Some artists spend their entire lives trying to create work special enough to be displayed in a museum. Mark Landis has discovered a shortcut: By copying existing paintings and then donating the knockoffs to institutions grateful to expand their holdings, he’s finagled his way into respected collections across the country. Technically, Landis doesn’t appear to have broken any laws, and even if he had, Sam Cullman and Jennifer Grausman’s charitable “Art and Craft” seems more admiring than reproachful of the eccentric con artist. Instead of facing punishment for all those forgeries, Landis gets a quizzical portrait of his own.
In the tradition of “Crumb” and the early films of Errol Morris, this crazy-gazing docu — acquired by Oscilloscope in advance of its Tribeca Film Festival premiere — never presumes to be much more than an extended version of the kind of story one might expect to see briefly spotlighted on “60 Minutes.” Even so, all sorts of interesting questions swirl beneath the surface, while everyone in the film seems to be asking the same one: Why, if Landis is capable of imitating other artists at such a high level of skill, doesn’t he just try painting an original work from scratch? (Minutes before the end, the pic suggests an alternative channel for his talents: “returning” missing or stolen artworks to their owners.)
Oddly, though making convincing forgeries seems to come rather easily to Landis, who uses supplies available at virtually any hobby shop, it’s getting to play “the philanthropist” that seems to drive his behavior. Landis assumes different names and disguises before approaching various institutions about making his donations, going so far as to don a clerical collar when appearing under the alias of “Father Scott.” The crew accompanies Landis on several of these bogus missions, layering on sultry caper music from composer Stephen Ulrich to heighten the effect.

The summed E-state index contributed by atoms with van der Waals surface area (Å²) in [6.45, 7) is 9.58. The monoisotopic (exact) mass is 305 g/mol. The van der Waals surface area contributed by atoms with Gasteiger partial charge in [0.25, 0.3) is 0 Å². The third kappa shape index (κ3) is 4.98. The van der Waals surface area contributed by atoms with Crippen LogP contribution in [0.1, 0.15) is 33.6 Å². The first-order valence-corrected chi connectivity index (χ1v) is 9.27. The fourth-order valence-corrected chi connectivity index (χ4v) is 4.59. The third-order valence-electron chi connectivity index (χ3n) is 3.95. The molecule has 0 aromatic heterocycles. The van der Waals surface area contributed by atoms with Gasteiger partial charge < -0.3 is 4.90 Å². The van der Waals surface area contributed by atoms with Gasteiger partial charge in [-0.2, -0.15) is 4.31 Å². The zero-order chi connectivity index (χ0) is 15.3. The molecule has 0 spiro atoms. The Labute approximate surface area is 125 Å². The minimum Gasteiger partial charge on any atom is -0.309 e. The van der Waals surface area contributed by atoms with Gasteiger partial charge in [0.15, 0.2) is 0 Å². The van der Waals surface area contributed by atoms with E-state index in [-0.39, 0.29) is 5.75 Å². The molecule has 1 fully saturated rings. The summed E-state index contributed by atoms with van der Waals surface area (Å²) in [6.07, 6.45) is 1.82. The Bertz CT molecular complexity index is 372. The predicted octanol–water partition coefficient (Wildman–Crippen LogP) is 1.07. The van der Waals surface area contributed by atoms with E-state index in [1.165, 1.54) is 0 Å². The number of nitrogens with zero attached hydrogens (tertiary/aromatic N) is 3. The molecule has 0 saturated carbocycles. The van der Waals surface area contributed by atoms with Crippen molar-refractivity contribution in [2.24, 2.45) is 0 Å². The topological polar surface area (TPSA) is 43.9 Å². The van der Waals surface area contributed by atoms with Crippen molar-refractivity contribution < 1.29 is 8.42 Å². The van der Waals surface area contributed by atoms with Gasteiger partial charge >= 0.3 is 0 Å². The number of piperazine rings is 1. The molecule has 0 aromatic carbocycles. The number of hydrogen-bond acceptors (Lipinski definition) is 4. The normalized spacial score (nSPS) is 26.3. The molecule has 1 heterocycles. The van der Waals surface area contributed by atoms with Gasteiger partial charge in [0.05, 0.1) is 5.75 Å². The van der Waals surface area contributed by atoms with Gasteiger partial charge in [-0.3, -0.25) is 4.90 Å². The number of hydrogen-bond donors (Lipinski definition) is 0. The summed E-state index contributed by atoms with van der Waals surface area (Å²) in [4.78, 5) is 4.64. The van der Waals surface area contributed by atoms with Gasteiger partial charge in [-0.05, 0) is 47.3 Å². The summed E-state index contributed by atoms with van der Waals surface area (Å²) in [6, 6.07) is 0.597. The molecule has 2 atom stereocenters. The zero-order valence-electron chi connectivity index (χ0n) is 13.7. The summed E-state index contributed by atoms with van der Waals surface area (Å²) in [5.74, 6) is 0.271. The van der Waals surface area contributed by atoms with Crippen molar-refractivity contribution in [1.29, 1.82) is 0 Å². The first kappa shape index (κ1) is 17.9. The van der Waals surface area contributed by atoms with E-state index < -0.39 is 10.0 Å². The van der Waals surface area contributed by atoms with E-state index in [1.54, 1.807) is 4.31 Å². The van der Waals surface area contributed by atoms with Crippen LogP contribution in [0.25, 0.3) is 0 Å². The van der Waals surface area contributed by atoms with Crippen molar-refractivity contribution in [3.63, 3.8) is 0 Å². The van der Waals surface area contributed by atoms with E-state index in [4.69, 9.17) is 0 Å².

As hobbies go, Landis’ compulsive habit demands enormous patience at every step. He has painted (and donated) certain paintings multiple times over the years, and the helmers take an almost unseemly delight in ticking off the many museums he’s duped (at least 46 in all). Are the individuals in charge of these collections too trusting? Do Landis’ activities somehow cast doubt on the provenance of other artworks around the world? Perhaps, though this soft-spoken, hunch-shouldered individual seems pretty atypical, while visits to a local mental health clinic and repeated Freudian allusions to his dead mother position him as some sort of pathetic savant.
Somehow, Landis appears to have triggered the suspicions of only one official over three decades of such activities. However, in Matthew Leininger, Landis may have finally crossed the wrong registrar, as the former Oklahoma City Museum of Art employee seems to have made it a personal mission to bring these dishonest shenanigans to an end. Though the Landis-Leininger dynamic gives the film some semblance of being a cat-and-mouse game, the stakes are incredibly low for what seems like a victimless crime. “He wasted a lot of my time,” complains Leininger, though no one would say the same about the film, which builds to a big art show where Landis’ forgeries are presented en masse, giving the public the chance to tell this unusually crafty “artist” exactly what they think.